Most of you, no doubt, know the story of Newton and the falling apple and how it led to his discovery of the law of gravity. But how much do you know beyond that? Do you know what kind of man this great scientist was? or where he stands in the history of science? If you don't, or even if you do, read the following lesson.
Isaac Newton was born on Christmas Day, 1642. He grew up in the English countryside. From the very first Newton was very much interested in the mysteries of nature. One of the most difficult scientific problems of Newton's day was about the question of motion1. Why did objects move? Scientists could see that stones rolled down hills, that wind blew leaves along the ground, and heavy objects fell to the earth when dropped.
After Copernicus, they began to admit that the earth itself moved. "Were there laws that govern these various kinds of motion?" they asked themselves. The Greeks had believed there were different rules for motion on earth and in space, and that there were unnatural2 movements on the surface of the earth.
Galileo was the first person to challenge this Greek view of motion. This Italian scientist was a follower3 of Copernicus. It didn't make much sense to Galileo to have different rules for motion on earth and in space. He made two important discoveries. First, he showed that motion was not unnatural. On the contrary, an object once in motion would tend to continue in motion. Second, Galileo worked out a mathematical4 formula5 for the motion of all objects that fell to the earth.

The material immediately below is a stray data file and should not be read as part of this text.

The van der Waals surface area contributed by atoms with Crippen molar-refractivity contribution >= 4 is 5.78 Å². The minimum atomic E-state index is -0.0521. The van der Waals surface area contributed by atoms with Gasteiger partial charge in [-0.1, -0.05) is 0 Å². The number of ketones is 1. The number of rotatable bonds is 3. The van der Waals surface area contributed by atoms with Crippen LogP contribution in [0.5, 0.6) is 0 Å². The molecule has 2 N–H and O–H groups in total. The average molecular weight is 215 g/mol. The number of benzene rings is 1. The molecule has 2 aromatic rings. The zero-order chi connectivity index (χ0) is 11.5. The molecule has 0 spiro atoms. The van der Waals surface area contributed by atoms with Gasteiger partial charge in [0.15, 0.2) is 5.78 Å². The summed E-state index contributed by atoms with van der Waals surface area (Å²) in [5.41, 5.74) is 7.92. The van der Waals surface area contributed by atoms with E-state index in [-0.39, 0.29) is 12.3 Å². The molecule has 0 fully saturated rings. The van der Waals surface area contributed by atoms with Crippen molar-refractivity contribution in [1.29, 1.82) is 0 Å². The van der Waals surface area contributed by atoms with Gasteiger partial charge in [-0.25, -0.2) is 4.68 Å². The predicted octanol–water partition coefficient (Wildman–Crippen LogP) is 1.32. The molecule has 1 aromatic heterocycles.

Galileo, however, did not explain how all motion in the universe worked. Much work had been done since Copernicus to observe and record the movements in the solar system. It remained now for some great mathematical mind to pull this work all together and put it into universal laws.
At the age of twenty-three Isaac Newton moved from Cambridge to his country home. There his thoughts turned to the problems of motion. As Newton himself later told the story, he was sitting in the garden one evening, thinking, when he noticed a falling apple. The apple set him to wondering about the movement of falling things.
It occurred to him that the force which caused fruit to fall from trees worked quite as well at greater distances from the center of the earth -- on top of buildings or even on top of mountains. Perhaps, thought Newton, this same force reached out much farther6 still, even to the moon. Was it this force which kept the moon going around the earth? And if so, could not the same force explain the movements of the planets7 around the sun? Newton began to search for a mathematical expression of his idea.